Paula White’s picture book revolves around a young horse who longs to become a circus performer but must first conquer his self-doubts and discover his talents.
The story opens with Clippity watching with pride as his mother, Bright Star, performs in a circus act. But when stern circus master Mr. Cross pushes Clippity to demonstrate a skill of his own, such as counting to 3 with his hooves, Clippity comes up empty. “Ha. Ha. You’re no good,” taunts Edward Emu, one of the circus animals. But Bright Star urges her son to trust in himself and offers an encouraging song: “If you think you can’t do something, give it a try, give it a try, give it a try.”
Soon, Clippity discovers that he can tap out rhythms with his hooves and even somersault in the air. Excited by this unusual skill, Mr. Cross gives Clippity a chance to perform, and the horse’s final challenge comes when he conquers stage fright by remembering his mother’s ditty.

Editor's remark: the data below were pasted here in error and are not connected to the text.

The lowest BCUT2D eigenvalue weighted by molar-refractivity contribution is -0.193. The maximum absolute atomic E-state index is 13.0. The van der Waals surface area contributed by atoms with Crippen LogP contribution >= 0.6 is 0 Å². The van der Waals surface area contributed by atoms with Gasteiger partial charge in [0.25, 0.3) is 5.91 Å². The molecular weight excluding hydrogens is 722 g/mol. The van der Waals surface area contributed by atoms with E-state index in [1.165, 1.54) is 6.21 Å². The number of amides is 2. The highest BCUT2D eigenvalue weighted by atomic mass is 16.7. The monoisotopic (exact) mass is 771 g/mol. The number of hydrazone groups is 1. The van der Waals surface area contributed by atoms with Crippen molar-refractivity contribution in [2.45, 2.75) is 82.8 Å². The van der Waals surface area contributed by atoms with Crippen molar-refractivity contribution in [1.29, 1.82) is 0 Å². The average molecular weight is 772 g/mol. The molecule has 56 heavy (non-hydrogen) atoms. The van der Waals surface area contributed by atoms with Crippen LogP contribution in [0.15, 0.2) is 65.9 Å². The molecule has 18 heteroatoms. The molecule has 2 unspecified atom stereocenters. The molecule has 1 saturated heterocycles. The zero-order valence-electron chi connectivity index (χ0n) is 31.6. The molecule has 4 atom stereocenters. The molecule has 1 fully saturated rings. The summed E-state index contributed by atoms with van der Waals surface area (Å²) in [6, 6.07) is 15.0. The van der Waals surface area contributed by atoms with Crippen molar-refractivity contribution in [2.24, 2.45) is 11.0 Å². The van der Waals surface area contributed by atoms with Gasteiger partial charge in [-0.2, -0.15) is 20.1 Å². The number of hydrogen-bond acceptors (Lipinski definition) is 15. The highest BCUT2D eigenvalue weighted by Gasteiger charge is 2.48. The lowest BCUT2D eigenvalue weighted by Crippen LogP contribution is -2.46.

In a book enlivened by Marvin Paracuelles’ colorful illustrations, readers encounter encouraging messages about conquering doubt and discouragement. But some flaws exist. Clippity’s statement, “I think I can do it. I think I can do it…” is uncomfortably close to the “I think I can, I think I can… ” of The Little Engine That Could. It’s also jarring to suddenly see Clippity – who hasn’t spoken to humans throughout the book – asking children questions at the end. In addition, copyediting errors abound (including dialogue that isn’t broken out from paragraphs of narrative, improper punctuation, and inconsistently calling the horse by one or two “Clippity’s”). Finally, the narrative is extremely text-heavy, which can be daunting for a young audience.
Despite all, this book offers a positive and engaging message, and children will relate to the Clippity’s dilemma. While the tale has an unpolished feel, young elementary school children might enjoy the young horse’s ultimate triumph.
Also available as an ebook.